Emily Yoffe on being a Human Guinea Pig.

Real-time discussions with Slate writers.
July 5 2007 5:19 PM

Oh, No She Didn't!

Emily Yoffe talks with readers about being a Human Guinea Pig.

Emily Yoffe was online at Washingtonpost.com on Thursday, July 5, to discuss her adventures as Slate's Human Guinea Pig, the latest of which involved being examined by medical students. An unedited transcript of the chat follows.

(Continued from Page 1)


New York, N.Y.: Hi Ms. Yoffe,

I just completed my first year of medical school, and thoroughly enjoyed your column. I have had a few experiences with patient-actors, and have found them to be pretty absurd -- both the patient and the student know that this is a patently false and staged experience, yet we have to go through the motions. At the same time, however, I thought it was useful. Do you feel it was a worthwhile experience for the medical students? And did any of your students succumb to the temptation, that I've felt many times, to talk to you out of character?

Emily Yoffe: I hope it was worthwhile for the students! I think this is a great innovation because they get to mess up and be nervous without hurting or infuriating real patients. I did observe some of the other medical students and the standardized patients who were portraying an older person who had fallen, and the SPs seemed very convincing to me. A few of students acknowledged that they knew I was a "fake" but the exam was actually real. One student did ask me where the recording camera was



Washington, D.C.: Do you recommend joining this guinea pig program if you're an aspiring actor? Would this improve one's chances of being an extra on E.R.?

Emily Yoffe: I think it's great for the aspiring actor because after talking to the other standardized patients -- almost all of whom were actors --they said this was some of the best money they earned. Aside what what I learned about medical school, it reinforced my knowledge that the actor's life is hard.

As for ER, I think you have to be on a gurney in LA for that.


Baltimore, Md.: I am am a OB-GYN professor and have ben in the field for more than 25 years. Just for the record, no female physician undresses or performs a pelvic or a breast exam on a female patient without a chaperone. The point of the chaperone is not really to protect the patient. We assume, or hope, at least that medical student and medical professionals are not sexual deviants or predators. The chaperone is there to protect the medical student or professsional from an unwarranted accusation against which there is otherwise no defense.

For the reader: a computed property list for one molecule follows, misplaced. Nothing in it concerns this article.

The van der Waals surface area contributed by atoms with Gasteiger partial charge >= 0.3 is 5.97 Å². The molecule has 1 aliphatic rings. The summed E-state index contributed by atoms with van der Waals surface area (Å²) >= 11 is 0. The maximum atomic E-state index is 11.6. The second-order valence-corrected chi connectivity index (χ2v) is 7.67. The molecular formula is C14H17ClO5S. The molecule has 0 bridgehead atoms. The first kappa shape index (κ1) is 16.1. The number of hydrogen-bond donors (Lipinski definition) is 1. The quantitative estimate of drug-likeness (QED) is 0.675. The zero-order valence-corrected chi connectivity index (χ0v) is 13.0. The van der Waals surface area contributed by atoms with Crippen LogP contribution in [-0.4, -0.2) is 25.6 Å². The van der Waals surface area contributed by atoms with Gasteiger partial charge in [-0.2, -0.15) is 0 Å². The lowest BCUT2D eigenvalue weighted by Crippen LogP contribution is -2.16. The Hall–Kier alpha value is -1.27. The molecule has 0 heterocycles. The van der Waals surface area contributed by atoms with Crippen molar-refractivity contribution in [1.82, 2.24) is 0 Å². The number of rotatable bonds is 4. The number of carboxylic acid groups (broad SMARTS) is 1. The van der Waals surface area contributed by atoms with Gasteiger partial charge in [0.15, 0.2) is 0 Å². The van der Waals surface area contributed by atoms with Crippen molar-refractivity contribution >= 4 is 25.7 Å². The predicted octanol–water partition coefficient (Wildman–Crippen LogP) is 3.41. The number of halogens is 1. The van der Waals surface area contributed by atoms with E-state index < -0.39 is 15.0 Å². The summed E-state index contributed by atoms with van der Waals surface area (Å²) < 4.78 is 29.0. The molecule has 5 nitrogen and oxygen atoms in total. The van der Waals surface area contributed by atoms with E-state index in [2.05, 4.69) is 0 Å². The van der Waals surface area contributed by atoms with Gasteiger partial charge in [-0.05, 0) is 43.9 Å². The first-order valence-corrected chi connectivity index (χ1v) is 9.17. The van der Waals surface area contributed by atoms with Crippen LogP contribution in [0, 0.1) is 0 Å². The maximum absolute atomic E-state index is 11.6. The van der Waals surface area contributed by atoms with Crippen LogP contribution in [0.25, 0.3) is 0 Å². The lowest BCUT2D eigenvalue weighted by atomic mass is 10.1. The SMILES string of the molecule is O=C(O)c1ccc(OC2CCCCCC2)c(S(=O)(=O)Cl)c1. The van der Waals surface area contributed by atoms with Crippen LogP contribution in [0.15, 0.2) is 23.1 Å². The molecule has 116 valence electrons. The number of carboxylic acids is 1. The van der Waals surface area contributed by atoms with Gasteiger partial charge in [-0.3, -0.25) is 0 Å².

Emily Yoffe: Fascinating. I never thought of it from the perspective of protecting the doctor!


Anonymous: Hi Emily,

I coordinate the standardized patient program at Midwestern University in Glendale, Arizona. I laughed a lot as I read your article. You sound like you are very good with the students. It takes a special kind of person to work well with student doctors, physician assistants, pharmacologists, podiatrists, dentists....

Emily Yoffe: Thanks so much. It was really fun and it brought up my own memories of stumbling around trying to become a journalist (a stage which some readers believe I've never passed). It was fascinating to see people who end up being god-like acting like baby ducklings.


Washington, D.C.: Did you get any feel for which students, if any, were completely unsuited for the profession, and would be better off in research or leaving medicine altogether? I wonder who tells these kids that. Their instructors, I hope. I was pleased to hear that the professors were watching the exams from outside the room.

Emily Yoffe: I was talking to the other standardized patients and they all say there is a category of medical student they hope only goes into pathology. There were a few who just had star quality, and a few others who seemed so in over their heads. But it's so early in their careers I felt I couldn't make a judgment that any of them should abandon medicine.


New York, N.Y.:"She said they weren't there to diagnose anything."

What does that mean? That if something serious was found nothing would be done?

Emily Yoffe: Yes! I did think: I've just had 23 physicials, and if I find out there is something actually wrong with me, I'm going to be really annoyed.


Nashville, Tenn.: I have my info session/interview on Aug. 7 at Vanderbilt Medical School. Any advice?

Emily Yoffe: If you're talking about advice for being a standardized patient (as opposed to being a med student) yes, if you're a woman shave your legs (I didn't the first day and was so embarrassed every time they checked my knee reflex) and wear nice underwear!


Columbia, Md.: I think that if any doctor had done what Dr. I did, I would have stopped the exam. I do have to wonder what his specialty is going to be and would hazard a guess that he will become a GYN.



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